Haunted Houses Page 2
Susan Moore House
A battered yellow house on Grace Street, built in 1898, was apparently constructed as a flophouse with a shotgun floor plan and 20 separate rooms. Crime and violence were nightly events until a young couple bought the place in the early 1980s and moved in with a pair of large golden retrievers.
The dogs were frisky and sometimes ran amuck, crashing into walls and furniture, holding their chew toys in their jaws. The owners took away the gnawed playthings, which seemed to have a calming effect, and put them on top of the refrigerator. Minutes later the dogs had their toys back. On another occasion they put the toys on the top shelf of the closet and, after the dogs came trotting through the house with their toys in their mouths, they went to find the closet door still closed.
The owners noticed other strange things, like the tendency of the dogs to look up toward the ceiling, and they found the chew toys in odd places behind the couch or on top of a dresser. The couple moved out and some vagrants moved in. The inebriated trespassers were kicked in the face, stomach and groin by an invisible force, and they all reported that a man in a pea coat watched from about ten feet away.
Now the ghost tour guide takes his group to the lawn in front of the house and tells them the second floor is vacant. But from behind lace curtains a man in a dark coat looks out the window.
The Revenue Cutter Service was the precursor to the Coast Guard, and it was created under orders from George Washington to curb the piracy along the Carolina coast. Captain William Cooke was commissioned as the first master of the U.S. cutter Diligence and he built his house in Wilmingtonin 1784, a two-story frame house with a detached kitchen and candle shop. He seized and impounded many ships and brought any number of sketchy characters to justice, but his success was his undoing. He and his son permanently disappeared in 1796.
Another sea captain named Silas Martin moved into the old Cooke home and dreamed of taking his children on an epic voyage to circumnavigate the world. He secured contracts at various ports to finance the trip and, in 1857, set sail with his son John and daughter Nance. His daughter developed symptoms that appeared to be seasickness and she died of a fever in Cuba. They tied her body to an oak chair and immersed it in a cask of distilled spirits in order to preserve it and take it home, but they had contracts to honor and they sailed on.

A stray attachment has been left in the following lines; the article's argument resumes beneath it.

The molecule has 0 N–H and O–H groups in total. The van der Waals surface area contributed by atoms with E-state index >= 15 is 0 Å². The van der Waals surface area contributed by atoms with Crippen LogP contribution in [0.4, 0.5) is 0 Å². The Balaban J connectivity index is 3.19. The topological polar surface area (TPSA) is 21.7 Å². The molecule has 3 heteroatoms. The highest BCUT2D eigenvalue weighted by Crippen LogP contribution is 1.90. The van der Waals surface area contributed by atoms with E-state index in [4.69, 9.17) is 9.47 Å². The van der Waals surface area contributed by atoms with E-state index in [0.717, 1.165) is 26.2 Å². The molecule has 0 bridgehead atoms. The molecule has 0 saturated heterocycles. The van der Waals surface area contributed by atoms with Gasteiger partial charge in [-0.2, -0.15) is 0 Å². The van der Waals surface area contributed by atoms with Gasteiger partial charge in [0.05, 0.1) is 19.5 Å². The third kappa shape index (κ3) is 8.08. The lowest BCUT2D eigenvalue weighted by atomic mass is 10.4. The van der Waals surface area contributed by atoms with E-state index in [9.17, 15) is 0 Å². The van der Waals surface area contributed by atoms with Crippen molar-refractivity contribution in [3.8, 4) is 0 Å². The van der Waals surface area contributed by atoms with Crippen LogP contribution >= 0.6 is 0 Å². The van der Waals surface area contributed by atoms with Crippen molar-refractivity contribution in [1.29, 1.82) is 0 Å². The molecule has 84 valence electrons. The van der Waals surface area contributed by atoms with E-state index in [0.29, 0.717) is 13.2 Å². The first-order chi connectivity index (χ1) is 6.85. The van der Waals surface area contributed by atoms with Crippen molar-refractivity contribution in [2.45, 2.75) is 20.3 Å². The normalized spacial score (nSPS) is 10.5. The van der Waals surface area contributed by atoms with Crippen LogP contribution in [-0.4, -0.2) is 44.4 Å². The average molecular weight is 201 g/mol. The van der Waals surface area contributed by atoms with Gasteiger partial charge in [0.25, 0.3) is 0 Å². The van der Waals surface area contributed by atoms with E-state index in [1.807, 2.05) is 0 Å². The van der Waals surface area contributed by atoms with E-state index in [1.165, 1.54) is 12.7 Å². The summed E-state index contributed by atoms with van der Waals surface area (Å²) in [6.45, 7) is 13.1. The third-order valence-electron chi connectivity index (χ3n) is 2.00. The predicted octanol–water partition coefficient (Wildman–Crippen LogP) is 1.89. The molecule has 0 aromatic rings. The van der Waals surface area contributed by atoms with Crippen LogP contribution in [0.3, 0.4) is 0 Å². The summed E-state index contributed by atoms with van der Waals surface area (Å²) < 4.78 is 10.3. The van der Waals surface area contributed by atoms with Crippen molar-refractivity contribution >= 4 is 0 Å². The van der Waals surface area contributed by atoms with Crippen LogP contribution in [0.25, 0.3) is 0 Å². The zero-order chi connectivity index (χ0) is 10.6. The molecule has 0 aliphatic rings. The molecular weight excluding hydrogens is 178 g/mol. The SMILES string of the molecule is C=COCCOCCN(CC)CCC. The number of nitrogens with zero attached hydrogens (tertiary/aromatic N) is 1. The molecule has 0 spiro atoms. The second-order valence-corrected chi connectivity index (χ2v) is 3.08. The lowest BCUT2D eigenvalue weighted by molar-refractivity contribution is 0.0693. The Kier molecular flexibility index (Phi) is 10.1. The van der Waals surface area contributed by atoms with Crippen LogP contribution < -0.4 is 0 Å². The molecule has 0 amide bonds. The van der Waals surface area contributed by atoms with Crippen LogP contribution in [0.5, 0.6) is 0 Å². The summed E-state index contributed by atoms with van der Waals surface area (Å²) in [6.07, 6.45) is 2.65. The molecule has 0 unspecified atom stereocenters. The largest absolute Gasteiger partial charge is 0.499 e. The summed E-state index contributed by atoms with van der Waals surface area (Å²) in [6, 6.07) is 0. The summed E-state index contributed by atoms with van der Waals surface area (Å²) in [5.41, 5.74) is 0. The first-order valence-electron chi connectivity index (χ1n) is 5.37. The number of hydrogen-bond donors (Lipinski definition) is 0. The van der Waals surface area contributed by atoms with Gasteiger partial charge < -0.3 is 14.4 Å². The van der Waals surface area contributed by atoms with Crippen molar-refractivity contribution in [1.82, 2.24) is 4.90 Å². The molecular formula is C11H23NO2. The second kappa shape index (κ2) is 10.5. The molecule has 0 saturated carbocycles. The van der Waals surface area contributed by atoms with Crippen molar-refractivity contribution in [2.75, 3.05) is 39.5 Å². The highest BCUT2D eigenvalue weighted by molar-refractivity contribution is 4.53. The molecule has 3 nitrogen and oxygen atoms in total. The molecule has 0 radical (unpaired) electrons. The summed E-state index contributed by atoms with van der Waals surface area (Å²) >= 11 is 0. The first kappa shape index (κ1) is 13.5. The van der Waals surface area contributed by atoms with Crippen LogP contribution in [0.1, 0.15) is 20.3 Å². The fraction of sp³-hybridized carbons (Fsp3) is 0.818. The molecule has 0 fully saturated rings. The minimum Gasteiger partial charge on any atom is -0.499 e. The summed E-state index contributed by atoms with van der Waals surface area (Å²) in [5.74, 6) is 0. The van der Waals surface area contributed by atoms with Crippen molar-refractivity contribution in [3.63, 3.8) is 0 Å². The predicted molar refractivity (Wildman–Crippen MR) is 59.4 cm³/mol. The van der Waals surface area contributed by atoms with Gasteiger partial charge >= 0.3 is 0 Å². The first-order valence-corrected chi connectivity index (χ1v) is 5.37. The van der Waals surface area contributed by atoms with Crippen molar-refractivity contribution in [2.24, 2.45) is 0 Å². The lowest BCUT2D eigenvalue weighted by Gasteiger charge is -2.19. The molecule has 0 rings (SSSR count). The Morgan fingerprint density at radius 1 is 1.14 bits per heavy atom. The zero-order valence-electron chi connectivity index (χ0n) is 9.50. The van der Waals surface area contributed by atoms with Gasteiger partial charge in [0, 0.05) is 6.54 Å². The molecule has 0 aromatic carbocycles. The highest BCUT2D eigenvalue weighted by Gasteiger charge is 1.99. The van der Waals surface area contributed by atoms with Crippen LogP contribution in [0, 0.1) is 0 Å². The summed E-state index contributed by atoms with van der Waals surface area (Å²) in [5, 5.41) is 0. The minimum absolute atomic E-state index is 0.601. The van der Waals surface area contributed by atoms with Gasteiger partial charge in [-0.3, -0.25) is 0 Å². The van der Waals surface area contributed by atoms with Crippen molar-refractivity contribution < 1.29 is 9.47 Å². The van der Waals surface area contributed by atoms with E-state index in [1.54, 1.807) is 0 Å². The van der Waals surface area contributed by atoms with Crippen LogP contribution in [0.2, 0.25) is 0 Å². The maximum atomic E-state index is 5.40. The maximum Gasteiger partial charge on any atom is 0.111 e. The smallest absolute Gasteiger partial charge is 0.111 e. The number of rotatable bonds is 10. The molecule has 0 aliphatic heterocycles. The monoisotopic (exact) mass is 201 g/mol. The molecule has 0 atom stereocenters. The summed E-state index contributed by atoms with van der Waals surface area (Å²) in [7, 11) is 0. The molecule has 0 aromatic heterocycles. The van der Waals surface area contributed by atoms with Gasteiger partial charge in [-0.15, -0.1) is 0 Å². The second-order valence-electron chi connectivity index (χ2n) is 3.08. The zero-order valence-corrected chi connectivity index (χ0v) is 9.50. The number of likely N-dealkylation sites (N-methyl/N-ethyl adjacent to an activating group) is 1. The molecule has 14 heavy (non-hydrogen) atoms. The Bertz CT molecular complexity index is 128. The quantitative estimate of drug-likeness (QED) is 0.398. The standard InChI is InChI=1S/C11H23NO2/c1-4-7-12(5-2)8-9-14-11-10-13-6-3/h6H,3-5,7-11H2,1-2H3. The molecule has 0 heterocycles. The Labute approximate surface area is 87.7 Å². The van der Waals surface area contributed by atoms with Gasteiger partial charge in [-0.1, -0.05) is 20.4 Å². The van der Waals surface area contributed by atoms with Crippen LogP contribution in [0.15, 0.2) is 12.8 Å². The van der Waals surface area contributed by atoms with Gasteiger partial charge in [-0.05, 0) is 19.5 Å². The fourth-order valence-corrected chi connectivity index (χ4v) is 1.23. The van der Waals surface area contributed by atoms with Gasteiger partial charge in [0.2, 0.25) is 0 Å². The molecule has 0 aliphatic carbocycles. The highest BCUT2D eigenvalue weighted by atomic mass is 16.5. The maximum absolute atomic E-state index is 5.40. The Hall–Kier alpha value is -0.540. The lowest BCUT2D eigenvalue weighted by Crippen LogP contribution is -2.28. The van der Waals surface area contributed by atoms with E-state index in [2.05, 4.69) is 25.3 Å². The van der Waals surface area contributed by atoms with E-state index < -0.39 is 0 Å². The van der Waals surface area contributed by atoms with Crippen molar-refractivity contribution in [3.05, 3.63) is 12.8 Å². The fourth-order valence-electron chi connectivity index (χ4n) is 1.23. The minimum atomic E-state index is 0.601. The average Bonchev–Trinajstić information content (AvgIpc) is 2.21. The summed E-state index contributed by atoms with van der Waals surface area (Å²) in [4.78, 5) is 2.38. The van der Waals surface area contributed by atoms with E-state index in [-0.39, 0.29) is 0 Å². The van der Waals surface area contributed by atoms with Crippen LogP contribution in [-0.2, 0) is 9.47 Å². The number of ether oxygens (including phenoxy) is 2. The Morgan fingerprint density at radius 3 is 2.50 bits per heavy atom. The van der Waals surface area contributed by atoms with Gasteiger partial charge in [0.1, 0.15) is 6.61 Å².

Not long after that, John simply vanished from the ship, possibly swept overboard during a storm in the night, and the captain gave up the voyage. Upon his return to Wilmington he simply buried Nance in the hogshead cask, rather than open it and see what effect the rum and whiskey might have had, and she remains buried in that barrel in Oakdale Cemetery.
William Anderson, a silversmith, moved into the old Cooke home in 1866. The post-war economy of the Old South had completely collapsed and few people were buying fine silver. In debt and in poor health, Anderson hung himself from a pecan tree in the back yard in 1871.
It's hard to say which of these tortured souls continue to occupy the house, but many believe it is Nance's light footsteps heard pacing back and forth. The ghastly moaning is probably the ghost of William Anderson, and the alarming rate that light bulbs on the second floor fizzle and burn out is thought to be related to his act of extinguishing the lights in the house to conceal his desperate act. Captain Cooke appears and levitates, reportedly in a blue-black haze.
During a recent ghost walk one guest, who thought he'd turned off his cell phone, answered a call. He then told the group it had been a wrong number, somebody looking for someone by the name of Cooke. Another man's watch went haywire, flashing numbers at random, until it abruptly stopped and reset itself to the correct time.
The first concrete sidewalk in Wilmington was poured in front of the Holloday-Whitehead House. William Holloday lived there after his wife died and his two small children went off to live with relatives. In 1895 William Whitehead moved in and his family occupied the house for the next 75 years.
Children came from blocks away to play on the new sidewalk, but eventually other sidewalks were poured and the kids moved on. In 1971 a family with 18 children moved in and soon noted the presence of "others" who spilled cereal all over the breakfast table. In 1975 a divorced man moved in who shot himself to death in 1976. Nobody seemed to stay very long.
In 2003 a couple bought the house and began extensive renovations. The workmen were the first to notice the little girl in a long white cotton dress, ringing the doorbell at random, and the wife had one episode wherein the child hid her car keys. A former resident stopped by to ask if they'd met "the children" yet, and John Hirchak photographed the little girl's reflection in one of the house's windows.
Terms: Wilmington Ghost Stories: Haunted Houses Page 2
Wilmington Ghost Stories: Haunted Houses Page 2